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stance of what extraordinary and adorable methods the great Creator makes use of, to instruct and impress upon mankind, in all ages, the knowledge of his dispensations, and of himself, the author of them *. This should dispose us, with the wise son of Sirach, when we look upon the rain-bow, to praise him that made it: Very beautiful it is in the brightness thereof.
It compasseth the heaven about with a glorious circle ; and the hands of the most high have bended it. Ecclus xliii. 11, 12.
* How wonderful are the ways of his wisdom, in making that which threatens rain the harbinger of fair weather; and the watery cloud, which is fraught with the means that drowned the world, the merciful token of the preservation of it! It justly merited the name of Wonderful, as well for the desigót, as the construction of it; which is more than the heathens knew, who gave it that name.
THOUGH the memory of many
1 events which happened in distant ages, is liable to be worn out and effaced by time and accidents, to that degree, as to leave few, and perhaps no traces of them remaining: Yet an event, which affected the earth and mankind in general, in which the fate of the whole world was involved, must surely have left such marks and impressions, as would withstand all the injuries of time, and would not be wholly obliterated by any means whatsoever. The whole face of nature undoubtedly bore testimony to the universal deluge for some ages; and vestiges of it, of feveral kinds, are still to be seen in many places. Some traditions concerning it have been met with in all parts of the world, which verify the Mofaic account of its univerfality; and his history of it is confirmed by many other antient writers.
The ark rested on Ararat, a mountain in Armenia: And Josephus informs us, that the Armenians called the place where Noah and his family went out of it, Apobaterion, or the place of defcent. '. We read, says he, of this deluge, and the ark, in all the writers of barbarian histories ; as in Berosus, the Chaldean for one, who, speaking of this flood, writes to this effect. They say that there are fome remains of this veffel to be seen upon the mountains of the Cordyeans in Armenia to this very day; and that several people, living upon the place, scrape the pitch off the planks as a rarity, and carry it about them for an amulet. Hieronymus, the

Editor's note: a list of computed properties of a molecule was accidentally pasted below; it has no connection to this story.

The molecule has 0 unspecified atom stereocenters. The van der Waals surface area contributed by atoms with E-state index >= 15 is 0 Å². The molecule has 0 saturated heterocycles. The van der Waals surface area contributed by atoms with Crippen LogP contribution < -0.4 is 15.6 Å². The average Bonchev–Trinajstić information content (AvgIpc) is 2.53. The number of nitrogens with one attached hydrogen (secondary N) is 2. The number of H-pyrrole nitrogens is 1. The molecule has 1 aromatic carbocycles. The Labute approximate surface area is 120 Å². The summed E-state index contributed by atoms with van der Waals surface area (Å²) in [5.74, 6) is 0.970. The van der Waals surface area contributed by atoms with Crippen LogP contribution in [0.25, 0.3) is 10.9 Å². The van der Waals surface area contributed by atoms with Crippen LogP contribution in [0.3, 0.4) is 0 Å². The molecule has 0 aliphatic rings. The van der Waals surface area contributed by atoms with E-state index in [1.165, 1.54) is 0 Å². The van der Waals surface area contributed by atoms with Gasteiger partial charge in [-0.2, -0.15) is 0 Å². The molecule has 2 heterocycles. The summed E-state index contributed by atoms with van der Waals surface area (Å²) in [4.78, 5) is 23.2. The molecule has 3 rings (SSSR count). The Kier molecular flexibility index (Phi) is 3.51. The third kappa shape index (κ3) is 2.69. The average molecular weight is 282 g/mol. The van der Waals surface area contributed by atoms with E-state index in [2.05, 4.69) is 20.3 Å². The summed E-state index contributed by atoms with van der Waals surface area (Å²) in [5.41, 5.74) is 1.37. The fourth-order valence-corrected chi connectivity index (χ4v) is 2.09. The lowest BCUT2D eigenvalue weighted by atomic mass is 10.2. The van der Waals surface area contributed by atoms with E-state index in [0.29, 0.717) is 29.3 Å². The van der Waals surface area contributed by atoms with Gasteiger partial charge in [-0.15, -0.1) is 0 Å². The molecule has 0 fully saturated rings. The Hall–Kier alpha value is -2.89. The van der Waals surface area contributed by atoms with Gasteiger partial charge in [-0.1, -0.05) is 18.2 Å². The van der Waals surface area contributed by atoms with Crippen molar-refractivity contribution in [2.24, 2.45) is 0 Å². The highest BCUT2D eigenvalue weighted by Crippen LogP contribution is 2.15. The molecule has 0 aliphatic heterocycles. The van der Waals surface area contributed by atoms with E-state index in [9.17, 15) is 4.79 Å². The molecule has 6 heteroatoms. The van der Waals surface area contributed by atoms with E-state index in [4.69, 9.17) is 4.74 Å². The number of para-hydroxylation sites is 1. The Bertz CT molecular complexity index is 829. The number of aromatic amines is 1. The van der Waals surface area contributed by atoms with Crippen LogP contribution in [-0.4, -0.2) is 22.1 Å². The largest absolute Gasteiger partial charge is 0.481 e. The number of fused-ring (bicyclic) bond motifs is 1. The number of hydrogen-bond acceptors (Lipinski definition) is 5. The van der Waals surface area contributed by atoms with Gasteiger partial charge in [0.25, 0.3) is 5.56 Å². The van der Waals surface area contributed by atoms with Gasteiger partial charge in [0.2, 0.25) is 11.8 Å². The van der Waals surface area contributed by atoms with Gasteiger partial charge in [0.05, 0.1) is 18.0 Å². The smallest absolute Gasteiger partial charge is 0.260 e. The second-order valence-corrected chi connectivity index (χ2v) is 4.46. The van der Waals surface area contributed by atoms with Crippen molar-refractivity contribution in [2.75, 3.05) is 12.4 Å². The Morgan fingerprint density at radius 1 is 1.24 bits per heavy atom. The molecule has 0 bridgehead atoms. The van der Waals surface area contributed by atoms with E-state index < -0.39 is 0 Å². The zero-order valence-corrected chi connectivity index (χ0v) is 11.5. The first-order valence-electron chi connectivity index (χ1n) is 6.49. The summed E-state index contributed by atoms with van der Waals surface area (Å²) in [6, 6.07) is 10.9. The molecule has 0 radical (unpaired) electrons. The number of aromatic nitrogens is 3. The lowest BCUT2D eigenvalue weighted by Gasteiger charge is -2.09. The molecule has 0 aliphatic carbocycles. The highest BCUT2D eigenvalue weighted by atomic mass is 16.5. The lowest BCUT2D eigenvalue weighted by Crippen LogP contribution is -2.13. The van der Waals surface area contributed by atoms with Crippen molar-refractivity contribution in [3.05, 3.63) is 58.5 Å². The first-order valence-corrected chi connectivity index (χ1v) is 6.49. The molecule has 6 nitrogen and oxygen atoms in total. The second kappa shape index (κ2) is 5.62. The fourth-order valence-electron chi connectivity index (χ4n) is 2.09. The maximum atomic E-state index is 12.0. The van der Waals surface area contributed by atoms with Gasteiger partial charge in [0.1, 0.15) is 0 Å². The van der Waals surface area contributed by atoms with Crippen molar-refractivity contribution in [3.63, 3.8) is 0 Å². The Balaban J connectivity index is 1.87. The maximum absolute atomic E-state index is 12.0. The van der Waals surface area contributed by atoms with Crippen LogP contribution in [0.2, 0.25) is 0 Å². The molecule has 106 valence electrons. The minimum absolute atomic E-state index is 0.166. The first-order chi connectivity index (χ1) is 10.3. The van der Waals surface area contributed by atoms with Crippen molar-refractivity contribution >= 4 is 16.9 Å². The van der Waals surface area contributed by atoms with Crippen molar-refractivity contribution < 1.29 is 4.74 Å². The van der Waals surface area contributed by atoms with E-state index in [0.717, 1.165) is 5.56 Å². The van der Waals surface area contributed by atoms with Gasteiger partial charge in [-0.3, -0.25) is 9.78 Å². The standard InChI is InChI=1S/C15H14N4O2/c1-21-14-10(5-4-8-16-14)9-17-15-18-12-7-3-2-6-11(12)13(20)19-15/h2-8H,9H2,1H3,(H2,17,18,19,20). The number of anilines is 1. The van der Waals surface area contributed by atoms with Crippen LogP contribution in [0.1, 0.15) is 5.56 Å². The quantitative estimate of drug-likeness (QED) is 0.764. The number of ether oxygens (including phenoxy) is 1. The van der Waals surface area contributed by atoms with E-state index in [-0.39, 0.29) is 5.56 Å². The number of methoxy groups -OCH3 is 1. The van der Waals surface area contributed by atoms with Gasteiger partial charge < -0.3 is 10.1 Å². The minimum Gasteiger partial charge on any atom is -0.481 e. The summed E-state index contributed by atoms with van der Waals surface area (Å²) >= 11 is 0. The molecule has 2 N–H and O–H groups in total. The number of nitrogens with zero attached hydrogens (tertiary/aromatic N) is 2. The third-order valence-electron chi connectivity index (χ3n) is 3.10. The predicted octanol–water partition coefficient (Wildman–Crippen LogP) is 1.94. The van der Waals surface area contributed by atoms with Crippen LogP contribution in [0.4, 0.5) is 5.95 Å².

Egyptian, in his Phænician antiquities, Mnafeas, and a great many others, say somewhat of this matter too: But Nicolaus of Damascus, in the 96th book of his history, speaks to this purpose. In the province of Minyas in Armenia, there is a high mountain, called Baris; to which place there fled a great many people, as the story goes, in the time of the deluge, for sanctuary. There is a tradition also, of a certain man in a vessel, that struck upon the top of this mountain; and that several pieces of the timber were to be seen there a long time after. This, says he, probably was the man that Mofes makes mention of *."
* Joseph. Antiq. Book i. ch. 4. Eng. þy L'estrange. Josephus quotes Berofus again, in his book against Apion." This Berosus, says he, after the manner of the most antient historians,” who it seems in general recorded this event, “ wrote the history of the d-luge, just as Moses relates it. He mentions the ark like. wise, in which the first father of our race was preserved, and carried to the mountains of Armenia. He runs through the genealogy of the sons of Noah likewise; their names and ages.” Jof. contra Apion, lib.i.
Eusebius adds, from the monuments of the Medes and Asyrians, a passage out of Abydenus, to the following effect - That Sifthrus, `a name probably of the fame import with Noah, having been forewarned by Saturn of an approaching deluge, set fail for Armenia; where he was soon convinced of the truth of the divine prediction-That, on the third day after he found the rain abated, he sent birds, once and again, to try if they could discover land, but without success-That, on their being sent a third time, they returned with their wings bedaubed with mud-That Sifithrus, after this, was taken by the gods from among men-And that the ship in which he failed, arrivirig in Armenia, furnished the inhabitants with amulets made of the wood of it ; which they hung round their necks, and carried about with them *,
* Euseb. Præp. Evang. lib. ix. cap. 12. Vide etiam Cyrill. I. adv. Julianum. Vide Syncellum, p. 30, 31.